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Ukraine denies Russian claim it struck Zaporizhzhia nuclear plant

FILE - The Zaporizhzhia nuclear power plant, Europe's largest, is seen in Russian-occupied Enerhodar, Ukraine, June 27, 2023. The plant has been under Russian military control since 2022.
FILE - The Zaporizhzhia nuclear power plant, Europe's largest, is seen in Russian-occupied Enerhodar, Ukraine, June 27, 2023. The plant has been under Russian military control since 2022.

Kyiv dismissed Russian claims that Ukraine was behind the drone attacks Sunday on the Russian-controlled Zaporizhzhia nuclear station, that injured three people, one of them seriously.

"Ukraine is not involved in any kind of armed provocations on the territory of the Zaporizhzhia nuclear power plant illegally occupied by Russia," Andriy Yusov, spokesperson for Ukraine's Main Directorate of Intelligence, told Ukrainian reporters.

"Russian strikes, including imitation ones, on the territory of the Ukrainian nuclear power plant ... have long been a well-known criminal practice of the invaders," he said on the messaging app Telegram.

Earlier Sunday, Russia accused Ukraine of striking various sites of the Russian-controlled Zaporizhzhia nuclear station, including the dome of an inactive reactor Sunday injuring the three staff members. Zaporizhzhia is Europe’s largest nuclear power plant.

Russian state-owned nuclear agency Rosatom called the series of attacks on the plant "unprecedented."

Plant officials informed the International Atomic Energy Agency, or IAEA, of the attack, U.N. nuclear watchdog officials said on X, formerly Twitter. The plant came under Russian control shortly after the beginning of the war in Ukraine in 2022.

"IAEA experts have been informed by ZNPP that a drone detonated on site today. Such detonation is consistent with IAEA observations," the agency posted on X.

Nuclear safety was not compromised, the U.N. nuclear watchdog said on the social media platform X, but IAEA Director General Rafael Grossi warned both sides that striking the plant could eventually "jeopardize nuclear safety."

The facility is near combat zones, and both Ukraine and Russia have often blamed each other for attacking the plant, risking a possible nuclear disaster.

The Reuters news agency could not verify battlefield reports from either side.

Meanwhile, three people were killed Sunday in Russian shelling on the front-line village of Huliaipole, in Ukraine's southeastern Zaporizhzhia region.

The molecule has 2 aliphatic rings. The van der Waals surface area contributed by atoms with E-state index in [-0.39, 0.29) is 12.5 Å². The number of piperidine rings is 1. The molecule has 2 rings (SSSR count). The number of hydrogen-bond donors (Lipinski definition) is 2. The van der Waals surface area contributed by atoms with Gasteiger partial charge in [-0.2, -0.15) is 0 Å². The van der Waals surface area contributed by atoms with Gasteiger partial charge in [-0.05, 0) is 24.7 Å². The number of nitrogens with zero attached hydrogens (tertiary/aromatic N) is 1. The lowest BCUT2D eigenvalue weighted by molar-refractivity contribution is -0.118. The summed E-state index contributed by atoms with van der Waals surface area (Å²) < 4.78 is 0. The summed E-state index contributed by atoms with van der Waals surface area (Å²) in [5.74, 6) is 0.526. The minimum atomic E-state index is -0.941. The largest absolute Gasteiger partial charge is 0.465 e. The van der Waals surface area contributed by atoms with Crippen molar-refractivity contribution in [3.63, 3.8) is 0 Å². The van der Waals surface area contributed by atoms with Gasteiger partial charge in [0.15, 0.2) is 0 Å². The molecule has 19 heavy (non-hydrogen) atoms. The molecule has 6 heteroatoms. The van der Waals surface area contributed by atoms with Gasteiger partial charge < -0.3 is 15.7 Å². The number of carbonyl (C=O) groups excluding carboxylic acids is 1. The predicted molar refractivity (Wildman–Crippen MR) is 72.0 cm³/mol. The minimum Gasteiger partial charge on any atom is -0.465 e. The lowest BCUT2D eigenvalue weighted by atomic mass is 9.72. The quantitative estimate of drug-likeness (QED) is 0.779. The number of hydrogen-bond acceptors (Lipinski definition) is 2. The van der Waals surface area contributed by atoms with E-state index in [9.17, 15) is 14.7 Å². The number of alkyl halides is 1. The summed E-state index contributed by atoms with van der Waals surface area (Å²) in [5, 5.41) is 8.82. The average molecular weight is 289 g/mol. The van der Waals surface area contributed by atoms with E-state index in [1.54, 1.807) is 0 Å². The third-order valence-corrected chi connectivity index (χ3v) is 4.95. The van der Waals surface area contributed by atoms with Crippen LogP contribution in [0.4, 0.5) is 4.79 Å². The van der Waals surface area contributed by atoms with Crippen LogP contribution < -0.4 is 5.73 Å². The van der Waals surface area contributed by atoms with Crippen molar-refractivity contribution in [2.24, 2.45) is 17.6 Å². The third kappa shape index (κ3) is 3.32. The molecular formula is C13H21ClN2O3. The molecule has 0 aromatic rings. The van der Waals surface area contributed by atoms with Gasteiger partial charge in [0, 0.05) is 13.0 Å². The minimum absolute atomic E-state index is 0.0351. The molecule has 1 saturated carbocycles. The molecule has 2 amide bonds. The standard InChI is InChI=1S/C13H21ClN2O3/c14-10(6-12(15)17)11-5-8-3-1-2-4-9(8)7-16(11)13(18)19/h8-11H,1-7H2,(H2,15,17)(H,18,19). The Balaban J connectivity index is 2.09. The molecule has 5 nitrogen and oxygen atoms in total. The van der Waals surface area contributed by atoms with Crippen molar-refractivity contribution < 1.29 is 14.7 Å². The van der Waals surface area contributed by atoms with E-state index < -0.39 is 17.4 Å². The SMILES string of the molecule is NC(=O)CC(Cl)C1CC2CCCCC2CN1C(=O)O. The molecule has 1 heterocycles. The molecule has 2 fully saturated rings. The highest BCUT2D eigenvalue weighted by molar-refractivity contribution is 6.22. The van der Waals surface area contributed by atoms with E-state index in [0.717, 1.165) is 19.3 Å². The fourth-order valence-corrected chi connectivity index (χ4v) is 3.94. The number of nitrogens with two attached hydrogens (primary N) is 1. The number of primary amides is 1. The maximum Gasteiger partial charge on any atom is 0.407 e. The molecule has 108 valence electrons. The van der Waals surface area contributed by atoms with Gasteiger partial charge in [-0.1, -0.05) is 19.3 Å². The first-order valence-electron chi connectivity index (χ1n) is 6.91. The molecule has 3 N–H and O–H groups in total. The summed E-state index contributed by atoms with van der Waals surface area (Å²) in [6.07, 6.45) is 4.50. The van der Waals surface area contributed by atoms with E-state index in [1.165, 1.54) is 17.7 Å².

“Two men and a woman died under the rubble of their own house, in Russian shelling," the region’s local governor, Ivan Fedorov, said on Telegram.

One more person was injured, he said.

Reuters could not independently verify that report either.

In his nightly video address, Sunday Ukrainian President Volodymyr Zelenskyy called once again for more air defense systems such Patriot missiles, surface-to-air missiles that can intercept air attacks.

Zelenskyy said, the recent spate of Russian airstrikes on cities such as Kharkiv, Kupyansk, as well as cities in Donetsk, Zaporizhzhia and Sumy regions and elsewhere, highlights Ukraine's need for more air defense systems.

“The only thing needed is the political will to transfer these systems to Ukraine. I am grateful to those countries that have already helped,” he said.

Peace summit

Zelenskyy expressed hopes Sunday, that he and Swiss President Viola Amherd will schedule, within the next few days, a date for a world peace summit on the war in Ukraine, that will take place in Switzerland.

"We expect to have 80 to 100 countries." He added, "This is the number of countries, I believe, that will be able to at least try to force Russia to a fair peace."

Russia has pointed out that such a summit would be fruitless if it is not invited to be at the negotiating table.

Russia says that any peace in Ukraine would have to acknowledge Moscow’s control of about one-fifth of Ukraine and include a broader agreement on European security.

Ukraine says it will not rest until every Russian soldier withdraws from its territory.

Fighting around Chasiv Yar

A spokesperson for a Ukrainian artillery brigade Sunday described the fighting around eastern Ukraine’s front-line city of Chasiv Yar as “difficult end tense,” but added that the Russian troops were now "in retreat.”

The Russian army was "using infantry backed by armored fighting vehicles," and "warplanes," Oleg Kalashnikov said during an interview on Ukrainian television.

"But all their attacks have been repelled. They are in retreat," he added.

Kalashnikov, a spokesperson for an army brigade deployed in the area, stressed Sunday the strategic importance of Chasiv Yar. If Russian forces take the devastated town of Chasiv Yar, where 770 people remain out of a pre-invasion population of 13,000, they will be able to advance to other towns other Ukrainian towns in the Donetsk region, he said.

Chasiv Yar sits on a hill west of the ruined Russian-occupied city of Bakhmut.

Some information for this report came from Reuters, The Associated Press and Agence France-Presse.

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